Egan has the skills for kills

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Egan has the skills for kills

Aaron Viner Courier Staff

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Cait Egan was recently approved for membership in an exclusive club.

The Western Illinois senior volleyball player struck down her 1000th kill on Tuesday, Oct. 18 in a match against DePaul.

“It feels amazing … it’s a goal that every (volleyball player) has in the back of their head,” Egan said.

Leathernecks’ head volleyball coach Kym McKay said she is impressed with the way in which Egan reached the milestone, particularly considering the number of players that have come and gone during Egan’s time with the team.

“Of the four players that I’ve coached who have reached the 1,000-kill club, she’s the only one who has had a different setter every year,” McKay said. “The others had the same setters for (the) majority of their careers.”

McKay has long been a fan of the work ethic Egan possesses, which has much do with Egan reaching the statistical milestone.

“I had seen (Egan) in her (high school) junior year in February (then) went back in March and she had blown her ACL out,” McKay said.

“(But) come June, I still hadn’t found (another player to recruit), and I was still thinking about (Egan). I talked to her club coach, and everything she said talked about her work ethic and how quickly she would be back because of how hard she worked.”

Egan said she attributes her competitive drive to her mother and father. “My parents told me it doesn’t matter how good you are at something,” Egan said. “If you have a work ethic, anything is possible. I just came from a background that puts hard work over everything.”

Originally Egan was a basketball player, but she now can’t imagine herself playing anything else but volleyball.

“I was very bad at basketball,” Egan said, laughing, “but then I had some really influential club coaches that drove me to get really involved in volleyball, and I really liked it. I love the feel of blocking the ball and getting kills.

“I’m definitely a volleyball girl for sure.”

Egan’s work ethic has rubbed off on the rest of the Leathernecks.

“Cait’s been a huge influence for me and everybody on the team, on and off the court,” said junior teammate Bridget Murphy. “She’s the hardest worker I’ve ever played with. She goes out every practice, every game, and gives it her all.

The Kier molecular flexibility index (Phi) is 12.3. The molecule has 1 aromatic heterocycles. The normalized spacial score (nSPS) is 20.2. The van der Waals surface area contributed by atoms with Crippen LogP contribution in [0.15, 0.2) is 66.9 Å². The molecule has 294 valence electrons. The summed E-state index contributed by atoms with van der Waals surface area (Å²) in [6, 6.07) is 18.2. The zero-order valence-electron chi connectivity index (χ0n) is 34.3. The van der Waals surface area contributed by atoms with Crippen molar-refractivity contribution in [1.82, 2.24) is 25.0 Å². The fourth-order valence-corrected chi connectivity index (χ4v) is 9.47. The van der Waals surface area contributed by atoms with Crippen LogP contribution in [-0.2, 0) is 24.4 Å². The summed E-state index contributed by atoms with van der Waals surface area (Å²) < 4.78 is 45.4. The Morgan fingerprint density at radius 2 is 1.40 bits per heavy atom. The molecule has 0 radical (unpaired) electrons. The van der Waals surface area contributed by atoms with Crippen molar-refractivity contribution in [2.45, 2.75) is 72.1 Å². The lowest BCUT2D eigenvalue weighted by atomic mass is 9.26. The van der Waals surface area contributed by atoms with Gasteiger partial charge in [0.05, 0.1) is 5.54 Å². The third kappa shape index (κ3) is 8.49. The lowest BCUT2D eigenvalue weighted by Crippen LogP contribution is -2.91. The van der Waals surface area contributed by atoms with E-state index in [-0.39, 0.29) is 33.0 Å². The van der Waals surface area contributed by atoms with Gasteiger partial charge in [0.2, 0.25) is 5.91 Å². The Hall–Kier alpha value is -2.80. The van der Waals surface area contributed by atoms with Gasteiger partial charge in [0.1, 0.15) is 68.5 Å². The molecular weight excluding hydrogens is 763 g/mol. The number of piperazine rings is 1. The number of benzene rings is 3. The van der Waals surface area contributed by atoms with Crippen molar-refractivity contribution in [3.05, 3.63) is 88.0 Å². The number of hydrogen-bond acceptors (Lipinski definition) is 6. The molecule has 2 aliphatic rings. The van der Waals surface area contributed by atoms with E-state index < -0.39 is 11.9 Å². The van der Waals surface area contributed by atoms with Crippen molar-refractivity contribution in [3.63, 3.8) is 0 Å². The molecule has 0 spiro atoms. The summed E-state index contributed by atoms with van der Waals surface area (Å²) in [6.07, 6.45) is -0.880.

Egan leads the Leathernecks this season with 68 blocks and is averaging 3.23 points per set.

She is also one of four players – along with teammates Katie Hosteng, Ann Miller and Samantha Fournier – that is averaging over 2 kills per set.

McKay said she has taken notice of Egan’s leadership abilities. “I think Cait does a good job of making those around her comfortable,” the veteran Leathernecks coach said.

“She has a caring nature to her, and whether you’re a freshman, or in her class as a senior, she’s going to have a caring attitude.”

That being said, it is Egan’s final season as a Leatherneck; she won’t be around for spring practice, and McKay knows that things just won’t be the same.

“(Cait’s) been a good leader for our middles to look up to,” McKay said, “and that’s something we are going to miss in the gym in the spring … having an upperclassman who can balance that genuine caring for their teammates to get better, but also that competitiveness.”

Egan said she is still trying to determine her postseason plans.

“I don’t know what I’m going to do,” Egan said. “I know for a fact that I’ve got 13 other girls who are best friends from this season. They’ve been so supportive these past four years, but I’m going to have so much time, and I’m going to want to play volleyball.”

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